Guillermo Del Toro is a master of the modern fairy tale. In The Shape of Water, he tells the story of a budding love between a mute woman named Elisa and a captive fish creature. Like the very best of Del Toro, the film blurs the line between reality and fantasy and succeeds as an allegorical tale about the transformative power of love. Set in the Cold War Era, most of the story takes place in a secret government facility replete with scientists, gung-ho military jerk-offs, and spies. This setting provides the canvass for Del Toro’s peculiar aesthetic, as well as the majority of the tension. The performances are outstanding, from the supporting characters to the leads to the man in the Fish Monster suit. Simply put, The Shape of Water is a gorgeous little tale and the reason why movies can be so magical.
Like the past works of writer-director Bong Joon Ho (Snowpiercer, The Host), Okja isn’t so much an allegory as it is an outright morality tale. The Korean filmmaker seem intent on tackling each and every woe of modern society, from the danger of radioactive waste (and by extension, the short-sighted profit-seeking of big business) in The Host to the accelerating divisions between the wealthy and the poor in Snowpiercer. In Okja, Bong once again wraps his morality tale in a bit of science fiction. The titular Okja is one of several genetically-enhanced pigs, bred for slaughter in an attempt to solve the world’s hunger crisis. Where The Host was an obvious Monster Movie, and Snowpiercer more of a dystopian science fiction film, Okja is mostly a dark piece of satire. It’s just not clear who Bong means to target with his barbs.
Writer-director Nacho Vigalondo is no stranger to off-the-wall storytelling; Los cronocrímenes (Timecrimes) may be the best film featuring time-travel ever. In Colossal, Vigalonda tries his hand at a kaiju movie, but infuses it with his own style. Vigalondo exploits the genre for allegory and dark comedy, crafting an inventive exploration of indulgence, regret, and self-destruction – followed by attempts at self-improvement. The director has a deft command of his characters, abrupt shifts in mood and tone, and thematic allegory. The peculiarity of Colossal is a big part of its appeal, but it has far more to offer than its bizarre gimmick.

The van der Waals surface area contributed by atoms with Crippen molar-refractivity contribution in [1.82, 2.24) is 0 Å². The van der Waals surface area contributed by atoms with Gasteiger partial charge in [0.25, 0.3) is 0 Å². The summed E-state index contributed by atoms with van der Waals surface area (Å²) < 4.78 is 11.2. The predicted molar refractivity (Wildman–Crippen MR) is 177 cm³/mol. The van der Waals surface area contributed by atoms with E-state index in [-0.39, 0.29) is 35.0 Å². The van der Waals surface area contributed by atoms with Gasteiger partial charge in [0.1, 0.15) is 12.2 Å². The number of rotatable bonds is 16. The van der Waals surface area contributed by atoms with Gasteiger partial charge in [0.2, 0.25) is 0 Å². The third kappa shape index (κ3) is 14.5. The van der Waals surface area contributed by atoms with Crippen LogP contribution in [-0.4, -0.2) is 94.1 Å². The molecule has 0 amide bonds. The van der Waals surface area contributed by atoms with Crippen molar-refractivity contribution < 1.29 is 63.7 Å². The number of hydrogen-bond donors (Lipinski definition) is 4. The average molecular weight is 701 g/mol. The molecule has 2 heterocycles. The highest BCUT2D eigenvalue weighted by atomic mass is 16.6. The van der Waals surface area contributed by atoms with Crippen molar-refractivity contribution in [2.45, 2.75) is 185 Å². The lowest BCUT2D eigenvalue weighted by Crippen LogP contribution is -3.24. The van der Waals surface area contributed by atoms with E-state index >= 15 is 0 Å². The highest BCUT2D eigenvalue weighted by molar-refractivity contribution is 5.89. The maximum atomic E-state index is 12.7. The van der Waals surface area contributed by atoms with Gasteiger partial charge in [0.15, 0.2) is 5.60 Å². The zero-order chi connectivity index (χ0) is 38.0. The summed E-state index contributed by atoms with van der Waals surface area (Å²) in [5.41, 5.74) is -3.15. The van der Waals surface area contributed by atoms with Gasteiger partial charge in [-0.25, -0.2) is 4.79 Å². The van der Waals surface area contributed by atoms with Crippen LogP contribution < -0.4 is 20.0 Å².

And the jinn we created before from scorching fire.
– Quran 15:27 “The Rocky Tract”
Symbolism and metaphor are powerful weapons against oppression, and can also illuminate complex and unbearable situations like war and the subjugation of women. Writer-director Babak Anvari’s debut feature Under the Shadow is a intelligent film that takes full advantage of the setting, situation, and culture of Iran in the 1980’s to spin a terrifying supernatural horror film. Among the background of the Iran-Iraq war, the film depicts a woman and her young daughter as Tehran is bombed and a nefarious Jinn takes residence in their apartment building. Though a supernatural horror film on the surface, Under the Shadow also boasts a rich subtext that explores ideas of misogyny, family struggles, and the gloom of wartime.
Writer-director Jordan Peele’s Get Out is a potent and poignant allegory about modern race relations in suburban America. It is constructed on the skeleton of a slow-burn horror-thriller, with some awkward comedy thrown in for good measure. Satirical to its very core, Get Out ridicules the WASP-y “post-racism” of the middle-upper class, and suggests that despite protestations to the contrary, this racism is just as nefarious as blatant hatred. Through a deft use of genre tropes, Peele develops this allegory to its full potency, and the audience reaps the rewards. As the pieces fall into place, we are eating out of Peele’s hand at every turn and there is only one conclusion: Get Out is a masterpiece, harshly satiric and thoroughly creepy.
When reacting to the trailer for Joe Dante’s Burying the Ex, I remarked that it could be interesting to use the zombie story as a metaphor for a doomed or stale relationship. This film barrels down that road with fervor, and the result is an awkward on-screen relationship that despite literally decaying, just will not die. The film opens with Max (Anton Yelchin) and Evelyn (Ashley Greene) clinging to a relationship that just doesn’t work. They are horribly mismatched from the get-go: she is a vegan tree-hugger with a cause and a blog, and he works at a Halloween shop and loves monster movies and gore. Thankfully, we don’t waste time discovering how these two got together or see the early parts of their relationship, we just see the death throes. It is annoying that the only thing keeping them together from Max’s perspective is the sex – but even the melt-your-face sexiness of Evelyn isn’t enough after she re-decorates their apartment and forces him to go vegan with her, to his credit. When he finally decides to pull the trigger, and he sets up the breakup location, Evelyn is killed while crossing the street.